OKC BALLET WOWS WITHCHOREOGRAPHIC
MASTERS AND MODERNS
Posing after the pre-performance talk are the choreographer
Jessica Lang of "Voila," the artistic director of OKC Ballet
and choreographer Robert Mills of "Pushing Pennies," and
restager Maia Wilkins for The Gerald Arpino Trust Fund for
By Nancy Condit
A completely new ballet company appeared in the Masters and Moderns program presented by Oklahoma City Ballet Saturday night at the
. It was crisp, it was new. and it was terrific. It built further on the lovely steps the company has taken since its reorganization, and presented a company of well trained dancers that has found its place with “Voila!” by Jessica Lang, “Light Rain” by Gerald Arpino, co-founder of the Joffrey Ballet, and “Pushing Pennies” by artistic director Robert Mills. Lang and Mills presented world premiere works. Civic Center
This does not mean that these should replace the ballets that already have a home in the company’s repertoire – including the story ballets of Oklahoma City Ballet’s Jacob Sparso’s like Phantom of the Opera introduced this season, artistic director Mills’ annually anticipated The Nutcracker, and classical ballets like Giselle. It does mean that the nearly full house Saturday evening also enjoyed this aspect of ballet, with three standing ovations. It is lovely to see more of the range of ballet from the 19th century to contemporary ballets to some edgier works in
, which is what Mills set out to do in presenting works that show the progress of ballet from the 1960’s to now. Money and time being what they are, frequent trips to New York City, etc. are not realistic for most audience members. Bringing some of those works here, including the works of active choreographers, is a very appreciated part of art, dance and life. Oklahoma City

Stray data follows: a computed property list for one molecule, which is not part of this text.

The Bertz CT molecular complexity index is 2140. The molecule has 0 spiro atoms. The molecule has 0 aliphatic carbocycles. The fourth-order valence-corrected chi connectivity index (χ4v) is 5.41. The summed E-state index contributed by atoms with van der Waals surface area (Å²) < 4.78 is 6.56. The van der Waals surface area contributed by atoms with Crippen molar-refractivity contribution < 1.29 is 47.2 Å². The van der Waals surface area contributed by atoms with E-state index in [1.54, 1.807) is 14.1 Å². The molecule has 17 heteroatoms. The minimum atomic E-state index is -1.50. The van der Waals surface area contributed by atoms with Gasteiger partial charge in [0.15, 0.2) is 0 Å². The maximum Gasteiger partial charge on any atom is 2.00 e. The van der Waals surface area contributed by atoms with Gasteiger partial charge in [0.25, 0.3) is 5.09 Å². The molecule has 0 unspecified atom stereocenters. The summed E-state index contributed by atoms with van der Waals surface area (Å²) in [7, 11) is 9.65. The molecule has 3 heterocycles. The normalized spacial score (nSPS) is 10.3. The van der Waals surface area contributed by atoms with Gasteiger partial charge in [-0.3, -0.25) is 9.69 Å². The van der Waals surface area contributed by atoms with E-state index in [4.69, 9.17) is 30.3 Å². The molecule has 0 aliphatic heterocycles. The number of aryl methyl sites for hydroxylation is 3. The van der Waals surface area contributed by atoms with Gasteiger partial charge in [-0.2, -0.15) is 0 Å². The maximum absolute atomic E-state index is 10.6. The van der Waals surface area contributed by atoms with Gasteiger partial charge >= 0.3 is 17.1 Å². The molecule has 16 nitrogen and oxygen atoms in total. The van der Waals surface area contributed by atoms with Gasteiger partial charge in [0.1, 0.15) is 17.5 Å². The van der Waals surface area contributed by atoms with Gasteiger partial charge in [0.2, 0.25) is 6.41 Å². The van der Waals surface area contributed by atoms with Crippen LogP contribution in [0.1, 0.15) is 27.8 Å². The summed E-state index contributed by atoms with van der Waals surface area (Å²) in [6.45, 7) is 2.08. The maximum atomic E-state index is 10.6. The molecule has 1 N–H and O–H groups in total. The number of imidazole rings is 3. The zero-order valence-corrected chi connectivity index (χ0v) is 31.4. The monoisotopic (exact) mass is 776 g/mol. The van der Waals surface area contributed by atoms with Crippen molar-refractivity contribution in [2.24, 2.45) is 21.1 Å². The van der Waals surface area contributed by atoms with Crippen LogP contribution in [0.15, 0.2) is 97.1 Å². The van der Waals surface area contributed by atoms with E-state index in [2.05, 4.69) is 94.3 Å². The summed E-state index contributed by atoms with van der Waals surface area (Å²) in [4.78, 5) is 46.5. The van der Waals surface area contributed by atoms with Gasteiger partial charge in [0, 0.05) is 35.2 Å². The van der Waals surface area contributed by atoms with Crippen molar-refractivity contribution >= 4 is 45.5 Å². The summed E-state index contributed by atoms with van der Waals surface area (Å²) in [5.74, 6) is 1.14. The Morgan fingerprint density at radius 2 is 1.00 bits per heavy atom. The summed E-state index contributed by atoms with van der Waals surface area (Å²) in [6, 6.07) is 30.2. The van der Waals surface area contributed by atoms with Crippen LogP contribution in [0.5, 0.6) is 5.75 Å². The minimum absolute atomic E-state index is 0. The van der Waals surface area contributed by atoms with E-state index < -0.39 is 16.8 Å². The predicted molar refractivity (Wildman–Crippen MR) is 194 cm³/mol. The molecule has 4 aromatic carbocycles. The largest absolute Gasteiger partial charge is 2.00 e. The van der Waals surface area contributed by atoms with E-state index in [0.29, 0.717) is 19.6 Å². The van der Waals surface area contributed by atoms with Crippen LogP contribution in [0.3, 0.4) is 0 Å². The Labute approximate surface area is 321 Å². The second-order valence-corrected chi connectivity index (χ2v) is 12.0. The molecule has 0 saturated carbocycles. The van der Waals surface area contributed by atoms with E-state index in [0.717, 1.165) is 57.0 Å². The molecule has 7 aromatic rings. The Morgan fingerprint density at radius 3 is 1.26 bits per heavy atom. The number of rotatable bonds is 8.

The world premiere of artistic director Robert Mills' “Pushing Pennies” was the outstanding dance of the evening. In the contemporary point ballet, a fluid metallic copper clad woman wearing a tutu in a disc shape, danced by Grace Medaugh, started the piece to the music of Philip Glass’ Prologue, Song no. 2 & Movement IV from the Glass Violin Concerto #2 and the dance ended with the choreography driving the dancers to Glass’ equally compelling music “Mishoma” from his String Quartet #3. It was an extremely effective end to a very good dance by Mills.
Medaugh, who danced on point in curves, was followed by Tye Love, whose moves were more angular. The third piece was a fluid pas de deux, clearly based on the familiar classical form, danced by Stephanie Foraker-Pitts and David Barocio. Heads swiveled, and arms curved from the shoulders to fingertips. When she leapt into a lift behind his back, the move was so beautiful that this reviewer wanted to cry. In the final section the dancers moved intricately in small groups in chess-like moves on the stage marked like a checkerboard.
“Pushing Pennies” is based on work Mills presented in last season’s Thr3e by Thr3e. As Mills explained in his talk before the show, and wrote in the program, “The dancers entrances, exits and where they dance on stage were selected by drawing a number from 1-20. Each number represented a quadrant onstage or a wing leading to the offstage. Their movements phrases were then manipulated depending on where the number they drew told them to go.” The costumes were designed by Mills and